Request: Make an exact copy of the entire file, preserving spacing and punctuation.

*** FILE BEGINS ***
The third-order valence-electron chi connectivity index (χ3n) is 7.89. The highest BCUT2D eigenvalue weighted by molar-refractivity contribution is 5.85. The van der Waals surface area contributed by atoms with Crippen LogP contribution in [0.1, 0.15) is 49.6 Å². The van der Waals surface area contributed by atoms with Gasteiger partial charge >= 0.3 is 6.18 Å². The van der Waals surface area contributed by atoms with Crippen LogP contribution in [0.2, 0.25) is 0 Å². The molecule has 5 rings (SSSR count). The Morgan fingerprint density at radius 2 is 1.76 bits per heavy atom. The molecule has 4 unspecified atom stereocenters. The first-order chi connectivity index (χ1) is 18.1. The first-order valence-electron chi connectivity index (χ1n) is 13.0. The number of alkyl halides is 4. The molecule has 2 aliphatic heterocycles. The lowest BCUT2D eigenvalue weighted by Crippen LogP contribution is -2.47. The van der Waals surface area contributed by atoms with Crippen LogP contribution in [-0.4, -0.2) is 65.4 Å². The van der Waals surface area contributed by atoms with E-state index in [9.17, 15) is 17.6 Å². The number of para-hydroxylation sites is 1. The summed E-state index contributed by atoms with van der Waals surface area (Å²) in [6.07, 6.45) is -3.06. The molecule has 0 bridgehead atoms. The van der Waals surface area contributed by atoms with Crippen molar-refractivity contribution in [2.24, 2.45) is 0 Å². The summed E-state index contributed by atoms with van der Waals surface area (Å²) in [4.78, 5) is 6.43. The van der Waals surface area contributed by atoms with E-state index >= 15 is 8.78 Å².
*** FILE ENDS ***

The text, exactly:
The third-order valence-electron chi connectivity index (χ3n) is 7.89. The highest BCUT2D eigenvalue weighted by molar-refractivity contribution is 5.85. The van der Waals surface area contributed by atoms with Crippen LogP contribution in [0.1, 0.15) is 49.6 Å². The van der Waals surface area contributed by atoms with Gasteiger partial charge >= 0.3 is 6.18 Å². The van der Waals surface area contributed by atoms with Crippen LogP contribution in [0.2, 0.25) is 0 Å². The molecule has 5 rings (SSSR count). The Morgan fingerprint density at radius 2 is 1.76 bits per heavy atom. The molecule has 4 unspecified atom stereocenters. The first-order chi connectivity index (χ1) is 18.1. The first-order valence-electron chi connectivity index (χ1n) is 13.0. The number of alkyl halides is 4. The molecule has 2 aliphatic heterocycles. The lowest BCUT2D eigenvalue weighted by Crippen LogP contribution is -2.47. The van der Waals surface area contributed by atoms with Crippen LogP contribution in [-0.4, -0.2) is 65.4 Å². The van der Waals surface area contributed by atoms with E-state index in [9.17, 15) is 17.6 Å². The number of para-hydroxylation sites is 1. The summed E-state index contributed by atoms with van der Waals surface area (Å²) in [6.07, 6.45) is -3.06. The molecule has 0 bridgehead atoms. The van der Waals surface area contributed by atoms with Crippen molar-refractivity contribution in [2.24, 2.45) is 0 Å². The summed E-state index contributed by atoms with van der Waals surface area (Å²) in [4.78, 5) is 6.43. The van der Waals surface area contributed by atoms with E-state index >= 15 is 8.78 Å².